Quality statement 1: Advice to support self‑management

Quality statement

Adults with dyspepsia or reflux symptoms who present to community pharmacists are given advice about making lifestyle changes, using over‑the‑counter medicines and when to consult their GP.

Rationale

Adults with dyspepsia or reflux symptoms who present to their community pharmacist may be able to alleviate and manage their symptoms by making changes to their lifestyle (eating healthily, losing weight if they are overweight, not smoking) and using over‑the‑counter medicines. It is also important that adults receive advice about when they should consult their GP to ensure that symptoms are investigated and managed appropriately.

Quality measures

Structure

Evidence of local arrangements to ensure that adults with dyspepsia or reflux symptoms who present to their community pharmacist are given advice about making lifestyle changes, using over‑the‑counter medicines and when to consult their GP.

Data source: Local data collection.

Process

Proportion of presentations of adults with dyspepsia or reflux symptoms to community pharmacists in which advice is received about making lifestyle changes, using over‑the‑counter medicines and when to consult a GP.

Numerator – the number in the denominator in which advice is received about making lifestyle changes, using over‑the‑counter medicines and when to consult a GP.

Denominator – the number of presentations of adults with dyspepsia or reflux symptoms to community pharmacists.

Data source: Local data collection.

Outcome

Adults with dyspepsia or reflux symptoms are satisfied that they are able to self‑manage their condition.

Data source: Local data collection.

Patient‑reported health outcomes for adults with dyspepsia or gastro‑oesophageal reflux disease.

Data source: Local data collection.

What the quality statement means for service providers, healthcare professionals and commissioners

Service providers (community pharmacists) ensure that processes are in place so that adults presenting with dyspepsia or reflux symptoms receive advice about making lifestyle changes, using over‑the‑counter medicines and when to consult their GP. This may include providing information leaflets when over‑the‑counter medicines are purchased.

Community pharmacists advise adults presenting with dyspepsia or reflux symptoms about making lifestyle changes, using over‑the‑counter medicines and when to consult their GP.

Commissioners (NHS England area teams and clinical commissioning groups) commission services that ensure community pharmacists advise people presenting with dyspepsia or reflux symptoms about making lifestyle changes, using over‑the‑counter medicines and when to consult their GP. Commissioners should work collaboratively with available minor ailment schemes to ensure that advice to adults with dyspepsia or reflux symptoms is included in any relevant service specifications.

What the quality statement means for patients, service users and carers

Adults with indigestion or heartburn receive advice from their pharmacist about what they can do to relieve their symptoms. This should include advice about eating healthily, losing weight if they are overweight and not smoking. They should also receive information about medicines that can be bought 'over‑the‑counter' without a prescription and when people should make an appointment to see their GP. This information will help adults with indigestion or heartburn to manage their condition themselves.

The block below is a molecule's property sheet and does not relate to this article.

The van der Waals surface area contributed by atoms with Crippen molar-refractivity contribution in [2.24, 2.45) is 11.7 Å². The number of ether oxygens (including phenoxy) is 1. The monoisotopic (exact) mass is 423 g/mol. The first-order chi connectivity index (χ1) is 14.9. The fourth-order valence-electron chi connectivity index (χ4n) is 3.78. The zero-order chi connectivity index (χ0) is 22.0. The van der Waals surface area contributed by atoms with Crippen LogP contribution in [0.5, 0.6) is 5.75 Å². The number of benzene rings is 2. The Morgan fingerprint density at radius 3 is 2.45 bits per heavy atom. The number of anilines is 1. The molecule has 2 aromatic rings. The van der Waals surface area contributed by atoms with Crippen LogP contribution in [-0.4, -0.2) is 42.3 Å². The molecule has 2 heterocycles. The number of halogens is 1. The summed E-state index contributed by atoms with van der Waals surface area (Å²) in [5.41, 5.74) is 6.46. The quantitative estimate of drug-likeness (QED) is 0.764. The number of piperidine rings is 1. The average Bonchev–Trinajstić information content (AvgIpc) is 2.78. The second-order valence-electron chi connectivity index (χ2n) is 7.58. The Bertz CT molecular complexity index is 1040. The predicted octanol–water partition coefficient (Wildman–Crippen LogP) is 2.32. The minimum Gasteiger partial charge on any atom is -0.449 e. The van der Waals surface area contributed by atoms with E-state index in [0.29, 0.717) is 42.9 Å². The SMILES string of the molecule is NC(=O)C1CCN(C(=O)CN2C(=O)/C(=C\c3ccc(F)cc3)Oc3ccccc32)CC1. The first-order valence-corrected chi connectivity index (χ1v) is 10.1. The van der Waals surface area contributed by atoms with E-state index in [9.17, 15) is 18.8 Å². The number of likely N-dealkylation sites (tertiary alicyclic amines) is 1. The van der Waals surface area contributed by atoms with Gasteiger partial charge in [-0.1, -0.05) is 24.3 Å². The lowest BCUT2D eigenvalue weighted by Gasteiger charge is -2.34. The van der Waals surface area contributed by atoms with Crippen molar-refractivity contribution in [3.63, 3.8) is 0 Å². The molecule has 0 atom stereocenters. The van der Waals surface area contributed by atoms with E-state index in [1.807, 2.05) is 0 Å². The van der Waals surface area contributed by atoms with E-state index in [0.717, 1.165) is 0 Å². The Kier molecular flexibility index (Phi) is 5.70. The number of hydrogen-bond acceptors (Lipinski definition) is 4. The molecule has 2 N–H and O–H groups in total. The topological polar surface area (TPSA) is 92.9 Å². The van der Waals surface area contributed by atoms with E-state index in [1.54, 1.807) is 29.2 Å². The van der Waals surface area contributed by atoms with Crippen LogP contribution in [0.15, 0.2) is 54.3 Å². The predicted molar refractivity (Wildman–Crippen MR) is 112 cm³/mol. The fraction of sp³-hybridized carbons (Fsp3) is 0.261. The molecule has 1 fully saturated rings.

Source guidance

Definitions of terms used in this quality statement

Advice about lifestyle changes

Adults presenting with dyspepsia or reflux symptoms should be given simple lifestyle advice including:

  • Healthy eating, weight loss for people who are overweight and smoking cessation for people who smoke.

  • Avoiding known causes that may be associated with symptoms, including smoking, alcohol, coffee, chocolate, fatty foods and being overweight.

  • Other factors that might help, such as raising the head of the bed and having a main meal at least 3 hours before going to bed.

[Dyspepsia and gastro-oesophageal reflux disease (NICE guideline CG184) recommendations 1.2.1, 1.2.2 and information for the public]

Advice about using over‑the‑counter medication

Adults presenting with dyspepsia or reflux symptoms should be advised to avoid long‑term, frequent dose, continuous antacid therapy, because it only relieves symptoms in the short‑term rather than preventing them. Adults with these symptoms should also be advised that non‑steroidal anti‑inflammatory drugs (NSAIDs) can be a potential cause.

[Adapted from Dyspepsia and gastro-oesophageal reflux disease (NICE guideline CG184) recommendations 1.3.2 and 1.8.7]

Advice about when to consult their GP

Adults presenting with dyspepsia or reflux symptoms should be advised to see their GP if their symptoms have persisted for several weeks, get worse over time, or do not improve with medication. They should be advised to see their GP urgently if they have dysphagia or if they are aged 55 and over with additional symptoms that may be a cause for concern including weight loss, haematemesis, nausea or vomiting, or upper abdominal pain.

[Adapted from Dyspepsia and gastro-oesophageal reflux disease (NICE full guideline CG184) section 4.1.2.1, Suspected cancer (NICE guideline NG12) recommendations 1.2.1, 1.2.2, 1.2.3, 1.2.7, 1.2.8, 1.2.9, and expert opinion]

Equality and diversity considerations

Healthcare professionals should offer prescriptions to socially disadvantaged adults for over‑the‑counter medicines for dyspepsia or reflux symptoms if needed.

Community pharmacists should take into account cultural and communication needs when providing advice and educational materials.

Not all adults will want to self‑manage their dyspepsia or reflux symptoms, or be able to do so, and community pharmacists should identify any vulnerable people who may need additional support.